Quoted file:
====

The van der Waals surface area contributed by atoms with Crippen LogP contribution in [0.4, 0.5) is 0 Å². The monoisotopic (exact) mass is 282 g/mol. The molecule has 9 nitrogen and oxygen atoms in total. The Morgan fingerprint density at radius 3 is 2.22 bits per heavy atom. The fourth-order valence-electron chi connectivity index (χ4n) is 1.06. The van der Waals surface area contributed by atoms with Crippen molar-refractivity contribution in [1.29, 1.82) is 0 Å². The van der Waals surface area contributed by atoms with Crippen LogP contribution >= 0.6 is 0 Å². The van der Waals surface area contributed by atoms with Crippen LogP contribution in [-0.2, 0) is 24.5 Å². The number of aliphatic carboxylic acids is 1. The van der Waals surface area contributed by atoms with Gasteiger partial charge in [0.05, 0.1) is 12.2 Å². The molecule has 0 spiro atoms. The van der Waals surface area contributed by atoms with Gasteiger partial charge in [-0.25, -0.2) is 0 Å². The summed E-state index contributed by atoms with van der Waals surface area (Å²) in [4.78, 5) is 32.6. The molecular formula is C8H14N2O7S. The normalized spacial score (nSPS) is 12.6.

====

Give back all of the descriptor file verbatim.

The van der Waals surface area contributed by atoms with Crippen LogP contribution in [0.4, 0.5) is 0 Å². The monoisotopic (exact) mass is 282 g/mol. The molecule has 9 nitrogen and oxygen atoms in total. The Morgan fingerprint density at radius 3 is 2.22 bits per heavy atom. The fourth-order valence-electron chi connectivity index (χ4n) is 1.06. The van der Waals surface area contributed by atoms with Crippen molar-refractivity contribution in [1.29, 1.82) is 0 Å². The van der Waals surface area contributed by atoms with Crippen LogP contribution >= 0.6 is 0 Å². The van der Waals surface area contributed by atoms with Crippen LogP contribution in [-0.2, 0) is 24.5 Å². The number of aliphatic carboxylic acids is 1. The van der Waals surface area contributed by atoms with Gasteiger partial charge in [0.05, 0.1) is 12.2 Å². The molecule has 0 spiro atoms. The van der Waals surface area contributed by atoms with Gasteiger partial charge in [-0.25, -0.2) is 0 Å². The summed E-state index contributed by atoms with van der Waals surface area (Å²) in [4.78, 5) is 32.6. The molecular formula is C8H14N2O7S. The normalized spacial score (nSPS) is 12.6.